The Deportation Deal
Paul Kagame and Benjamin Netanyahu are enablers of each other’s worst behavior, whether providing cover for each other's domestic policies or how Israel treats African migrants and refugees.
On Sunday, Israel’s immigration authorities announced it had started issuing migrants letters advising them they had 60 days in which to “voluntarily” leave the country. Since many of them — Sudanese and Eritreans especially — can’t return to their countries of origin for fear of being tortured or death, it is unclear where they’ll go. One place that keeps coming up as a destination is the central African country of Rwanda.
The bilateral relationship between Rwanda and Israel has long been framed in terms of their shared experiences of genocide. At a ceremony in Rwanda’s capital, Kigali, to mark the International Day of Commemoration in Memory of the Victims of the Holocaust at the beginning of this month, a representative for the Rwandan government expressed that Rwanda and Israel are “united by a common vision to fight anti-Semitism, genocide ideologies and all forms of genocide denial, as we know the terrible consequences of these issues if they are not addressed.”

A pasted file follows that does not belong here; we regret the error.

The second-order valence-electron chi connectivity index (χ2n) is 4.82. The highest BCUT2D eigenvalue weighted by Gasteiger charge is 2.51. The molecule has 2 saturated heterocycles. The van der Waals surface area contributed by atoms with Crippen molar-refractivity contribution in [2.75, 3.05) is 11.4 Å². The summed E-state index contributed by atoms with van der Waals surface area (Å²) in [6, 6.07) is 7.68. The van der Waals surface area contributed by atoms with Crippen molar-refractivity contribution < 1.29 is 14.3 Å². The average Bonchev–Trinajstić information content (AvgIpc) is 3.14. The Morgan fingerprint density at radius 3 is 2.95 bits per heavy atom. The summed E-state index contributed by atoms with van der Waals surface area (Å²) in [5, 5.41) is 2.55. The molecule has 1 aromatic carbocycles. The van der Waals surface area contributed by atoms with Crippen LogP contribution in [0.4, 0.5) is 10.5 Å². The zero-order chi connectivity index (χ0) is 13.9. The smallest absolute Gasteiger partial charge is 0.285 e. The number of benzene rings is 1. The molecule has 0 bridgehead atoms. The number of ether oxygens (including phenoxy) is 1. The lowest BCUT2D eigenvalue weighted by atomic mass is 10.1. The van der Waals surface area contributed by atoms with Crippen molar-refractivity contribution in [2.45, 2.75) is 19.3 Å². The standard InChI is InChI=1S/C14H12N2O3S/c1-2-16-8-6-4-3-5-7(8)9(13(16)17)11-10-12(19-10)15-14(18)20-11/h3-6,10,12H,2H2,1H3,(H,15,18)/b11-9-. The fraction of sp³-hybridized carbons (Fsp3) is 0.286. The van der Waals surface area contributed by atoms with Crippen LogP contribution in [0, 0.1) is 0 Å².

In the light of this profound common perspective, recent initiatives undertaken jointly by the governments of Rwanda and Israel seem particularly awkward — including reports that Rwanda would take African immigrants and refugees the Israelis refer to as “infiltrators” — if not disturbing.